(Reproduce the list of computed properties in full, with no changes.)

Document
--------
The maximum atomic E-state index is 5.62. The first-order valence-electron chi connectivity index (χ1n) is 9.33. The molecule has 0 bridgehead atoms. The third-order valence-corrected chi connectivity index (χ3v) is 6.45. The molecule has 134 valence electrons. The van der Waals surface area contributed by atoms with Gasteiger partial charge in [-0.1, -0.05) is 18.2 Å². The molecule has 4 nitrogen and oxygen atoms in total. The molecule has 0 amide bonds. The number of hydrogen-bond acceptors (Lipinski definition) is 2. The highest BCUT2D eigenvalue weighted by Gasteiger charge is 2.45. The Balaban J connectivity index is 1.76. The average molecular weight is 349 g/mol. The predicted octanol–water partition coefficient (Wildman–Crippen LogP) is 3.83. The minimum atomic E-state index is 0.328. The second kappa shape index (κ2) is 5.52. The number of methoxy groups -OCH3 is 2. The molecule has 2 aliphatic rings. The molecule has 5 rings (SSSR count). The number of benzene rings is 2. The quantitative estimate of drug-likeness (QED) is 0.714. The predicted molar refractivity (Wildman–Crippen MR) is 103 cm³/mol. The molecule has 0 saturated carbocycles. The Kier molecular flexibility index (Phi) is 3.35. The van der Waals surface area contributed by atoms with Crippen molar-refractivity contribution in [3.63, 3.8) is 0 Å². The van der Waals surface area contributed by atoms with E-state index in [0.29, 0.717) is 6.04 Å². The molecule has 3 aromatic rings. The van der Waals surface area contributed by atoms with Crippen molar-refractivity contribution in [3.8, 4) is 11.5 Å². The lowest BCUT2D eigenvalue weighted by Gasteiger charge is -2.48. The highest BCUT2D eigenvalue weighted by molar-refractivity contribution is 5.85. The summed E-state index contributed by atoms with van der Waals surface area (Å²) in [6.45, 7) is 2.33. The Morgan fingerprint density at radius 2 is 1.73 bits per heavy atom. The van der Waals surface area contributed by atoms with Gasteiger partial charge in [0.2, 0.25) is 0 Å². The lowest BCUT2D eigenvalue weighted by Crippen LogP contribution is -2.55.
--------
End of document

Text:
The maximum atomic E-state index is 5.62. The first-order valence-electron chi connectivity index (χ1n) is 9.33. The molecule has 0 bridgehead atoms. The third-order valence-corrected chi connectivity index (χ3v) is 6.45. The molecule has 134 valence electrons. The van der Waals surface area contributed by atoms with Gasteiger partial charge in [-0.1, -0.05) is 18.2 Å². The molecule has 4 nitrogen and oxygen atoms in total. The molecule has 0 amide bonds. The number of hydrogen-bond acceptors (Lipinski definition) is 2. The highest BCUT2D eigenvalue weighted by Gasteiger charge is 2.45. The Balaban J connectivity index is 1.76. The average molecular weight is 349 g/mol. The predicted octanol–water partition coefficient (Wildman–Crippen LogP) is 3.83. The minimum atomic E-state index is 0.328. The second kappa shape index (κ2) is 5.52. The number of methoxy groups -OCH3 is 2. The molecule has 2 aliphatic rings. The molecule has 5 rings (SSSR count). The number of benzene rings is 2. The quantitative estimate of drug-likeness (QED) is 0.714. The predicted molar refractivity (Wildman–Crippen MR) is 103 cm³/mol. The molecule has 0 saturated carbocycles. The Kier molecular flexibility index (Phi) is 3.35. The van der Waals surface area contributed by atoms with Crippen molar-refractivity contribution in [3.63, 3.8) is 0 Å². The van der Waals surface area contributed by atoms with E-state index in [0.29, 0.717) is 6.04 Å². The molecule has 3 aromatic rings. The van der Waals surface area contributed by atoms with Crippen molar-refractivity contribution in [3.8, 4) is 11.5 Å². The lowest BCUT2D eigenvalue weighted by Gasteiger charge is -2.48. The highest BCUT2D eigenvalue weighted by molar-refractivity contribution is 5.85. The summed E-state index contributed by atoms with van der Waals surface area (Å²) in [6.45, 7) is 2.33. The Morgan fingerprint density at radius 2 is 1.73 bits per heavy atom. The van der Waals surface area contributed by atoms with Gasteiger partial charge in [0.2, 0.25) is 0 Å². The lowest BCUT2D eigenvalue weighted by Crippen LogP contribution is -2.55.